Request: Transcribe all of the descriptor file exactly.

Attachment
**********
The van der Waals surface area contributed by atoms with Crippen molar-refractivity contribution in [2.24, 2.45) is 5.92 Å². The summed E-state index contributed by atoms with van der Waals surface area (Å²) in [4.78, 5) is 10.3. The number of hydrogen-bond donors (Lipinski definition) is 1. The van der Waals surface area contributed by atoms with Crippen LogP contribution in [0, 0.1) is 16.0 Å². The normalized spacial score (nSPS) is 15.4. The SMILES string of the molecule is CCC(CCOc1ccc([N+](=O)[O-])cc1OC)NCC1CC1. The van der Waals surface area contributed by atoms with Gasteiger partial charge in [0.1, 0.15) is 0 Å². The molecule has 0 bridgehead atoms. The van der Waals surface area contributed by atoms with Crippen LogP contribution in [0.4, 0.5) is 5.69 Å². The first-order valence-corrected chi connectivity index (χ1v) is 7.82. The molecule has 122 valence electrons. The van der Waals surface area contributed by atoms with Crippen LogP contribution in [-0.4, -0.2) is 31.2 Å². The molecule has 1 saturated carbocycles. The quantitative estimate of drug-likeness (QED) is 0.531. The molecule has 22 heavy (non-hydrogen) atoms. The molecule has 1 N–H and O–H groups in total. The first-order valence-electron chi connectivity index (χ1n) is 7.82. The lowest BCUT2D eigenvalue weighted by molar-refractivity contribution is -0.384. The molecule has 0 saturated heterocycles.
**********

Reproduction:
The van der Waals surface area contributed by atoms with Crippen molar-refractivity contribution in [2.24, 2.45) is 5.92 Å². The summed E-state index contributed by atoms with van der Waals surface area (Å²) in [4.78, 5) is 10.3. The number of hydrogen-bond donors (Lipinski definition) is 1. The van der Waals surface area contributed by atoms with Crippen LogP contribution in [0, 0.1) is 16.0 Å². The normalized spacial score (nSPS) is 15.4. The SMILES string of the molecule is CCC(CCOc1ccc([N+](=O)[O-])cc1OC)NCC1CC1. The van der Waals surface area contributed by atoms with Gasteiger partial charge in [0.1, 0.15) is 0 Å². The molecule has 0 bridgehead atoms. The van der Waals surface area contributed by atoms with Crippen LogP contribution in [0.4, 0.5) is 5.69 Å². The first-order valence-corrected chi connectivity index (χ1v) is 7.82. The molecule has 122 valence electrons. The van der Waals surface area contributed by atoms with Crippen LogP contribution in [-0.4, -0.2) is 31.2 Å². The molecule has 1 saturated carbocycles. The quantitative estimate of drug-likeness (QED) is 0.531. The molecule has 22 heavy (non-hydrogen) atoms. The molecule has 1 N–H and O–H groups in total. The first-order valence-electron chi connectivity index (χ1n) is 7.82. The lowest BCUT2D eigenvalue weighted by molar-refractivity contribution is -0.384. The molecule has 0 saturated heterocycles.